Immunotherapy has revolutionised treatment in many cancers, including renal cell carcinoma (RCC). This study looked at giving patients immunotherapy after they had experienced an immune-related adverse event.

With nivolumab in RCC, the probability of having a severe or life-threatening adverse event is very low. Nivolumab alone is very well tolerated. However, with the ipilimumab plus nivolumab combination, severe or life-threatening adverse events are around 20 to 30%, and a significant number of patients who have this combination need treatment with steroids or immunosuppressive agents like infliximab.

This study looked at over 1,100 patients who had immunotherapy, 390 patients of which had immune-related adverse events (between a quarter or a third of the total group). These were side effects such as colitis (inflammation of the bowel), hepatitis (inflammation of the liver) etc. and about 60% of had to stop therapy.

The standard practice would be that a person who develops a severe or life-threatening immune-related adverse event or has to stop immunotherapy should perhaps not be re-challenged. However, of the 60% of patients who had to stop treatment due to severe adverse events (about 223 patients), 64 of those patients were re-challenged with immunotherapy and 20 of those ended up having another immune-related adverse event. The remaining 44 patients did not have a recurrence of the immune-related adverse event.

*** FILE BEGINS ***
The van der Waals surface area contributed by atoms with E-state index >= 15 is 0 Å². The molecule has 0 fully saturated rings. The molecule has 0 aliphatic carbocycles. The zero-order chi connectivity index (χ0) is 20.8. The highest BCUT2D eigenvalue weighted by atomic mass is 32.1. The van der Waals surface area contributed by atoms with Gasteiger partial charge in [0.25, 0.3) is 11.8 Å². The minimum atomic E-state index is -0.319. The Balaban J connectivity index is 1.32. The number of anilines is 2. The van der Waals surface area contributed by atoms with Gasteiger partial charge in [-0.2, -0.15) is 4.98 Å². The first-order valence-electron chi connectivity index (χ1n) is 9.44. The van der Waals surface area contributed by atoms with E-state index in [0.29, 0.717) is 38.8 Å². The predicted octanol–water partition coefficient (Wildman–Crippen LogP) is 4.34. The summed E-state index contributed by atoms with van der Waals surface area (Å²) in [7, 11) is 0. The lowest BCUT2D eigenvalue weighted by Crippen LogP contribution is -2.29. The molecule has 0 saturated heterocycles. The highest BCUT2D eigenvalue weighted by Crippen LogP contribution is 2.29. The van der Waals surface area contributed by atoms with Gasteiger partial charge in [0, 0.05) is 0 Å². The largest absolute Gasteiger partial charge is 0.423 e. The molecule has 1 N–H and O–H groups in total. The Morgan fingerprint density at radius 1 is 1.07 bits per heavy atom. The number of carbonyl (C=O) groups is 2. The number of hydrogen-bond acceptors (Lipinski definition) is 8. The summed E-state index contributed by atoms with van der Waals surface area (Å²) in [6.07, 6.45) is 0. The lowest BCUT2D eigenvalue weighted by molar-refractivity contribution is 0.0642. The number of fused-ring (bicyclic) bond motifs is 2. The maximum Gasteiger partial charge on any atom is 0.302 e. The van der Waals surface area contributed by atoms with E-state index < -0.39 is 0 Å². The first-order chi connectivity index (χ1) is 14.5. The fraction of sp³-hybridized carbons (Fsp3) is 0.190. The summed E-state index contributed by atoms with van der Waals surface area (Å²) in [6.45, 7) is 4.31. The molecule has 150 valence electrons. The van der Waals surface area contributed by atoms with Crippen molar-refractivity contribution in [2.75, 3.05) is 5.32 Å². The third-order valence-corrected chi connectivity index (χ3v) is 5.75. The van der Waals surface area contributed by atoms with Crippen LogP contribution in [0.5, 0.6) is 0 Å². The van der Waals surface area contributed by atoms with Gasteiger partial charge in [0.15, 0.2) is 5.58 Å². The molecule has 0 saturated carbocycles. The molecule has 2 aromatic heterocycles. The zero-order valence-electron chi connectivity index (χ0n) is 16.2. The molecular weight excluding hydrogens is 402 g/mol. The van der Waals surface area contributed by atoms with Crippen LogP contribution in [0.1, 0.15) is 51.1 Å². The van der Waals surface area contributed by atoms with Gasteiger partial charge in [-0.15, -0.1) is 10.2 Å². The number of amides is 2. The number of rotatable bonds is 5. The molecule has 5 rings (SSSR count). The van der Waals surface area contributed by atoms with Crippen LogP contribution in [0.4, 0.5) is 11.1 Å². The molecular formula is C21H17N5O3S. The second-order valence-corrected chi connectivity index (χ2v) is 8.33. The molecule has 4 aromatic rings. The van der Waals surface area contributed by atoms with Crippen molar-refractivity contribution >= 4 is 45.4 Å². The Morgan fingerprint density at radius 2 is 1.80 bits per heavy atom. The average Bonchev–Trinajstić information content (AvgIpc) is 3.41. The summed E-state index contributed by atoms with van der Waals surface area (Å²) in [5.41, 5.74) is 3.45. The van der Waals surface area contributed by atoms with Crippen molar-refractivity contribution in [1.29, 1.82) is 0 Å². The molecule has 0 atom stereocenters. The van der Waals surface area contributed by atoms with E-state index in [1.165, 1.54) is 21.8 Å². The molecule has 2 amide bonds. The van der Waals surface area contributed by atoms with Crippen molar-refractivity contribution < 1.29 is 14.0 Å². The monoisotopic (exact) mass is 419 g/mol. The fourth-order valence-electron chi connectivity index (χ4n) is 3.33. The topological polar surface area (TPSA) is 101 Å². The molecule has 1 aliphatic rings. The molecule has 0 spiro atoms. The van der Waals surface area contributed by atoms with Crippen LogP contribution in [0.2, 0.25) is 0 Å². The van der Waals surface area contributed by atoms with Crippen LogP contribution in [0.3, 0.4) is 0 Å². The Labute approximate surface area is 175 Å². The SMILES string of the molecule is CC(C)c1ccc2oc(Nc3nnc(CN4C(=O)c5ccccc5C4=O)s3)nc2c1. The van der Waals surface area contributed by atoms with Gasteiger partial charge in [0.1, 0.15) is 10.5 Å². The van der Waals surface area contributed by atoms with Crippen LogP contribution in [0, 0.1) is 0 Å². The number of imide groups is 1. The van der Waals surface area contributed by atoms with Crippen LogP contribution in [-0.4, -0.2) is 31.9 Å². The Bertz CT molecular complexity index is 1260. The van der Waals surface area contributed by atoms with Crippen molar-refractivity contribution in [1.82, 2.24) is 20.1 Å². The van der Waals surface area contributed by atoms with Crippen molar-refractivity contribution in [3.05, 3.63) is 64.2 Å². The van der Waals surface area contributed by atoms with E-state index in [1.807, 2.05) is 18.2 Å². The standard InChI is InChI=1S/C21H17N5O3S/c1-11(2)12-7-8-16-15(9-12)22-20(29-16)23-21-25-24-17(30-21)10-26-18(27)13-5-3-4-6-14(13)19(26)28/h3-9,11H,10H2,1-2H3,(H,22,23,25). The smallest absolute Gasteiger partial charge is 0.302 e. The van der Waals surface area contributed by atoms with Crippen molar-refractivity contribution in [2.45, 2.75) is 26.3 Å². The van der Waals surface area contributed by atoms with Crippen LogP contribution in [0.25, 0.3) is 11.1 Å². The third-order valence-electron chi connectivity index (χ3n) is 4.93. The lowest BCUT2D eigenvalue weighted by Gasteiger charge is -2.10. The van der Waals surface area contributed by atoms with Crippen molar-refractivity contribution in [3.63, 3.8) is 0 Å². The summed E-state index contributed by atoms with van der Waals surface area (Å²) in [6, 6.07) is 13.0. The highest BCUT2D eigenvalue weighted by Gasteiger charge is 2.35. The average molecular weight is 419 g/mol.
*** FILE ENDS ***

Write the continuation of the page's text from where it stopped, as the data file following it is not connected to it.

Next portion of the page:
Most of these immune-related adverse events are manageable. Of the patients who were re-challenged, about 14% had either a partial or complete response, so they derived benefit while on that treatment.

The adverse events that are worrying are myocarditis, myositis (inflammation of the muscles) and pancreatitis (inflammation of the pancreas), which are difficult to manage.

Listen to the video interview with Dr Eric Jonasch on Practice Update here